Processing the past and digesting the future

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   Processing the past and digesting the future

       April 28th 2023 – June 10th 2023

“The act of eating is not merely about burning calories and producing energy, but it is in fact about replacing each individual part of your body…The flow of food…starts when it is harvested and continues as it is stored, cooked, fermented, chewed in the mouth and digested. In other words, the act of eating, seen from both the perspective of the body and the perspective of food, is inseparable from the flow of time…”

Fukuoka Shin-Ichi, Diet and Life: For Humans to Become People


Taking the digestive organ as a metaphor for the exhibition space “Processing the past and digesting the future”, curated by Huma Kabakcı, featuring artists Saelia Aparicio, Yulia Iosilzon, Anna Perach, Amba Sayal-Bennett and Rafal Zajko, explores the digestive systems on a micro and macro level in the context of our socio-political and natural environments.

In the context of the exhibition, the connection between the gut and the nervous system of the gut, also known as the enteric nervous system (ENS), has been used as a conceptual framework to create a more embodied and immersive experience in Badr El Jundi. By incorporating different stages of digestion and the digestive system as a metaphor responding directly to the space, the works in the exhibition encourage visitors to think critically about the complex processes that shape our social and political environments.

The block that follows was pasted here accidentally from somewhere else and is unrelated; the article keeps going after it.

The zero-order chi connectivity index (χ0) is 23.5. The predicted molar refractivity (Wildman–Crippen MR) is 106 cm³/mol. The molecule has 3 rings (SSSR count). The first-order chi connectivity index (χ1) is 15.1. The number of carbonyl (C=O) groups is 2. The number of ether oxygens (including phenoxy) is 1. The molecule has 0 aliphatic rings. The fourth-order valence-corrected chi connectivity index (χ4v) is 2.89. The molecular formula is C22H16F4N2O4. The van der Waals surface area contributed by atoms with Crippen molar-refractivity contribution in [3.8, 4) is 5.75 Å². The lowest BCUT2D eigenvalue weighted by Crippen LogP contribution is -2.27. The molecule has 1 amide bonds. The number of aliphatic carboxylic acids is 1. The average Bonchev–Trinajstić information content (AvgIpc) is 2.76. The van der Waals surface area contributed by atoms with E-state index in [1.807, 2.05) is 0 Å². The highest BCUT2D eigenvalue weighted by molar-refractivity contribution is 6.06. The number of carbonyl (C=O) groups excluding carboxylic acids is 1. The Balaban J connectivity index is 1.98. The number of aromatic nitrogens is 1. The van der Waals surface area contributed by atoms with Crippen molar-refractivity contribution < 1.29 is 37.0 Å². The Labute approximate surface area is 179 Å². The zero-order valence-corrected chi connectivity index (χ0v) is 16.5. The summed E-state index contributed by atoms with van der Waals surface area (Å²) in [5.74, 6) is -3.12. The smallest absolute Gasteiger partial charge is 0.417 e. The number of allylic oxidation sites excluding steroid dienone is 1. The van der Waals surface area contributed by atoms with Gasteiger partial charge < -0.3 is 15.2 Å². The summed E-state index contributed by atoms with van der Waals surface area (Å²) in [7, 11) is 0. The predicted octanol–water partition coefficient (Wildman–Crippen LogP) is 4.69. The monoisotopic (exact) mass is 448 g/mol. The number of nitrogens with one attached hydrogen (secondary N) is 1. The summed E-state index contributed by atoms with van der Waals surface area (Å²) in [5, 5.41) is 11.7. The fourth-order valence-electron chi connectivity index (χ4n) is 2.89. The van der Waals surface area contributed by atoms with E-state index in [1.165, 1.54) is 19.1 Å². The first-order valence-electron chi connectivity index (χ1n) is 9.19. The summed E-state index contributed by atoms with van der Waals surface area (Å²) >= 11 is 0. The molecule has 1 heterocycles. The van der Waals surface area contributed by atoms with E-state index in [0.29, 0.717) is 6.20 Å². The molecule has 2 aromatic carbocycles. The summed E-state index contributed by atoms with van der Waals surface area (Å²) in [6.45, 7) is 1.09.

Yulia Iosilzon, The Cereus, 2023

Oil on transparent fabric
183 x 137 cm

Yulia Iosilzon, The Yellow Dot Amanita, 2023

Oil on transparent fabric
25 x 20 cm

Amba Sayal-Bennett, Gauge, 2023

Powder coated mild steel
172 x 52 x 52 cm

Rafal Zajko, Xeixa, 2022

Ceramic, acrylic resin component, vacuum formed acrylic, natural beeswax, melted church candles, crystalline wax
42 x 50 x 14 cm

Rafal Zajko, Diffuse, 2022

Acrylic resin component, glazed terracotta, steel, pigmented silicone gum, pigment, nail
22 x 14 x 4 cm

Rafal Zajko, Klepsydra VI (Seeding), 2022

Laser etched copper plate oxidised by synthetic urine
29 x 21 x 2 cm

Amba Sayal-Bennett, Grain Store, 2018

Ink, Pro-marker and graphite on paper (framed)
21 x 14 cm

Amba Sayal-Bennett, Conte, 2018

Ink, Pro-marker and graphite on paper (framed)
21 x 14 cm

Amba Sayal-Bennett, Neo Deep, 2022

Pro-marker and graphite on paper (framed)
24 x 36 cm

Amba Sayal-Bennett, Cloud generator, 2018

Ink, Pro-marker and graphite on paper (framed)
24 x 36 cm

Saelia Aparicio, Cabeza de Medusa, 2022

Plywood, wood stain, neon
70 x 70 cm

Saelia Aparicio, Jardines de Ashington house, 2022

Terracotta, grow lights, invasive plants (oxalis, tradescantia, ivy and sedums)
30 x 30 x 40 cm

Saelia Aparicio, Casita de almas (antes especies de espacios), 2022

Terracotta, crystal, blown glass, found objects, ceralun
40 x 30 x 17 cm

Anna Perach, Choked, 2022

Axminster yarn, steel, chain, fabric
70 x 30 x 45 cm

Anna Perach, Pain, 2022

Axminster yarn, steel, chain, fabric
70 x 30 x 45 cm